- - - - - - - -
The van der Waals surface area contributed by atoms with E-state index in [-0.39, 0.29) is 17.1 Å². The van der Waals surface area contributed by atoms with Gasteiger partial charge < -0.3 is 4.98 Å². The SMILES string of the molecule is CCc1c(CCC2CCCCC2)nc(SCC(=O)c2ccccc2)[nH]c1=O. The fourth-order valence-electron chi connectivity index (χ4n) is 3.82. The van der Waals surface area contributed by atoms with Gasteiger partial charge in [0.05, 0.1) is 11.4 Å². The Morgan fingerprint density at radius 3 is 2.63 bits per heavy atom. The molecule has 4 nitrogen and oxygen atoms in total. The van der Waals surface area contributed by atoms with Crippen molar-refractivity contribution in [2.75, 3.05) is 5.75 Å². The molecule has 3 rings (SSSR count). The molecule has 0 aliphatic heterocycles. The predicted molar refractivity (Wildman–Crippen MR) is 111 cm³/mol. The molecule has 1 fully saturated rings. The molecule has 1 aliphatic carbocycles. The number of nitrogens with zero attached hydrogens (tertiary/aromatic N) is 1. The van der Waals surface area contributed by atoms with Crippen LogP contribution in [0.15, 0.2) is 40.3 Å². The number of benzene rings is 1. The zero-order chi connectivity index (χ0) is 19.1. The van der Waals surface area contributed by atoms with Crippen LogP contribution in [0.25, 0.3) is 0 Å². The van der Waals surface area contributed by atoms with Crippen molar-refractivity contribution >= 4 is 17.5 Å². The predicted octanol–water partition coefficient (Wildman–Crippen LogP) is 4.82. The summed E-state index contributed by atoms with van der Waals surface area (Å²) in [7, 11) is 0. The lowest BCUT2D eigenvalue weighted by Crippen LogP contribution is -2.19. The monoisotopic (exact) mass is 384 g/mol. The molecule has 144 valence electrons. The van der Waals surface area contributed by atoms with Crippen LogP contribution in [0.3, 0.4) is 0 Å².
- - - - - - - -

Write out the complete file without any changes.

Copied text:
The van der Waals surface area contributed by atoms with E-state index in [-0.39, 0.29) is 17.1 Å². The van der Waals surface area contributed by atoms with Gasteiger partial charge < -0.3 is 4.98 Å². The SMILES string of the molecule is CCc1c(CCC2CCCCC2)nc(SCC(=O)c2ccccc2)[nH]c1=O. The fourth-order valence-electron chi connectivity index (χ4n) is 3.82. The van der Waals surface area contributed by atoms with Gasteiger partial charge in [0.05, 0.1) is 11.4 Å². The Morgan fingerprint density at radius 3 is 2.63 bits per heavy atom. The molecule has 4 nitrogen and oxygen atoms in total. The van der Waals surface area contributed by atoms with Crippen molar-refractivity contribution in [2.75, 3.05) is 5.75 Å². The molecule has 3 rings (SSSR count). The molecule has 0 aliphatic heterocycles. The predicted molar refractivity (Wildman–Crippen MR) is 111 cm³/mol. The molecule has 1 fully saturated rings. The molecule has 1 aliphatic carbocycles. The number of nitrogens with zero attached hydrogens (tertiary/aromatic N) is 1. The van der Waals surface area contributed by atoms with Crippen LogP contribution in [0.15, 0.2) is 40.3 Å². The number of benzene rings is 1. The zero-order chi connectivity index (χ0) is 19.1. The van der Waals surface area contributed by atoms with Crippen LogP contribution in [0.25, 0.3) is 0 Å². The van der Waals surface area contributed by atoms with Crippen molar-refractivity contribution >= 4 is 17.5 Å². The predicted octanol–water partition coefficient (Wildman–Crippen LogP) is 4.82. The summed E-state index contributed by atoms with van der Waals surface area (Å²) in [7, 11) is 0. The lowest BCUT2D eigenvalue weighted by Crippen LogP contribution is -2.19. The monoisotopic (exact) mass is 384 g/mol. The molecule has 144 valence electrons. The van der Waals surface area contributed by atoms with Crippen LogP contribution in [0.3, 0.4) is 0 Å².